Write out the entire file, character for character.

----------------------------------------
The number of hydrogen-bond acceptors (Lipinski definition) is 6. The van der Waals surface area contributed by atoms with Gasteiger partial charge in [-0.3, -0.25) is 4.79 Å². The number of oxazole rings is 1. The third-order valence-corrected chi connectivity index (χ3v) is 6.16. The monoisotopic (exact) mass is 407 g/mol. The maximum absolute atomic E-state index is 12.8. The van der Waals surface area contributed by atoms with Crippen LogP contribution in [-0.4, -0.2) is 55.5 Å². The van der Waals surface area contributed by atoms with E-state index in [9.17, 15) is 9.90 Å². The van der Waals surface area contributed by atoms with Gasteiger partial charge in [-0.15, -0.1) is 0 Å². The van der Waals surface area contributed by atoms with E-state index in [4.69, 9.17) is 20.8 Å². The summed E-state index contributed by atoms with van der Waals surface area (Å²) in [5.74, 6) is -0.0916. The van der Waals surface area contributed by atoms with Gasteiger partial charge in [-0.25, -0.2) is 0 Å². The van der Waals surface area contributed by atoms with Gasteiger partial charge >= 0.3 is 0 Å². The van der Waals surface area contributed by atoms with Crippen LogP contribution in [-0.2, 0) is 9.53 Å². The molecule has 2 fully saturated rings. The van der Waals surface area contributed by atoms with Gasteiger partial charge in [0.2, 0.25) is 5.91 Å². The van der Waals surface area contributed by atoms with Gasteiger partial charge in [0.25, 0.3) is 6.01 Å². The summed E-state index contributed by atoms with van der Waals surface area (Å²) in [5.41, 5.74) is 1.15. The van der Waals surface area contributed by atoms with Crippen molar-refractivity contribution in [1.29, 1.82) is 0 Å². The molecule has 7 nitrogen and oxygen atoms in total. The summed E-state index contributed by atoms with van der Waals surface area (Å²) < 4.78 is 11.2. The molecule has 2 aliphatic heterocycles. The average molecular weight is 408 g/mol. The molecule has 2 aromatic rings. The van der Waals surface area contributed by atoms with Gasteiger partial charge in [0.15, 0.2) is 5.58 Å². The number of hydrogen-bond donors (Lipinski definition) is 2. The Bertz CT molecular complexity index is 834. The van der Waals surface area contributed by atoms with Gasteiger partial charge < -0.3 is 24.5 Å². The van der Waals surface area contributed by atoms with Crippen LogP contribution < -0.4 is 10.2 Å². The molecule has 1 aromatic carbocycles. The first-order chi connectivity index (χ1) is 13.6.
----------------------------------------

The number of hydrogen-bond acceptors (Lipinski definition) is 6. The van der Waals surface area contributed by atoms with Gasteiger partial charge in [-0.3, -0.25) is 4.79 Å². The number of oxazole rings is 1. The third-order valence-corrected chi connectivity index (χ3v) is 6.16. The monoisotopic (exact) mass is 407 g/mol. The maximum absolute atomic E-state index is 12.8. The van der Waals surface area contributed by atoms with Crippen LogP contribution in [-0.4, -0.2) is 55.5 Å². The van der Waals surface area contributed by atoms with E-state index in [9.17, 15) is 9.90 Å². The van der Waals surface area contributed by atoms with Gasteiger partial charge in [-0.15, -0.1) is 0 Å². The van der Waals surface area contributed by atoms with E-state index in [4.69, 9.17) is 20.8 Å². The summed E-state index contributed by atoms with van der Waals surface area (Å²) in [5.74, 6) is -0.0916. The van der Waals surface area contributed by atoms with Gasteiger partial charge in [-0.25, -0.2) is 0 Å². The van der Waals surface area contributed by atoms with Gasteiger partial charge >= 0.3 is 0 Å². The van der Waals surface area contributed by atoms with Crippen LogP contribution in [-0.2, 0) is 9.53 Å². The molecule has 2 fully saturated rings. The van der Waals surface area contributed by atoms with Gasteiger partial charge in [0.2, 0.25) is 5.91 Å². The van der Waals surface area contributed by atoms with Gasteiger partial charge in [0.25, 0.3) is 6.01 Å². The summed E-state index contributed by atoms with van der Waals surface area (Å²) in [5.41, 5.74) is 1.15. The van der Waals surface area contributed by atoms with Crippen molar-refractivity contribution in [1.29, 1.82) is 0 Å². The molecule has 7 nitrogen and oxygen atoms in total. The summed E-state index contributed by atoms with van der Waals surface area (Å²) < 4.78 is 11.2. The molecule has 2 aliphatic heterocycles. The average molecular weight is 408 g/mol. The molecule has 2 aromatic rings. The van der Waals surface area contributed by atoms with Gasteiger partial charge in [0.15, 0.2) is 5.58 Å². The number of hydrogen-bond donors (Lipinski definition) is 2. The Bertz CT molecular complexity index is 834. The van der Waals surface area contributed by atoms with Gasteiger partial charge < -0.3 is 24.5 Å². The van der Waals surface area contributed by atoms with Crippen LogP contribution < -0.4 is 10.2 Å². The molecule has 1 aromatic carbocycles. The first-order chi connectivity index (χ1) is 13.6.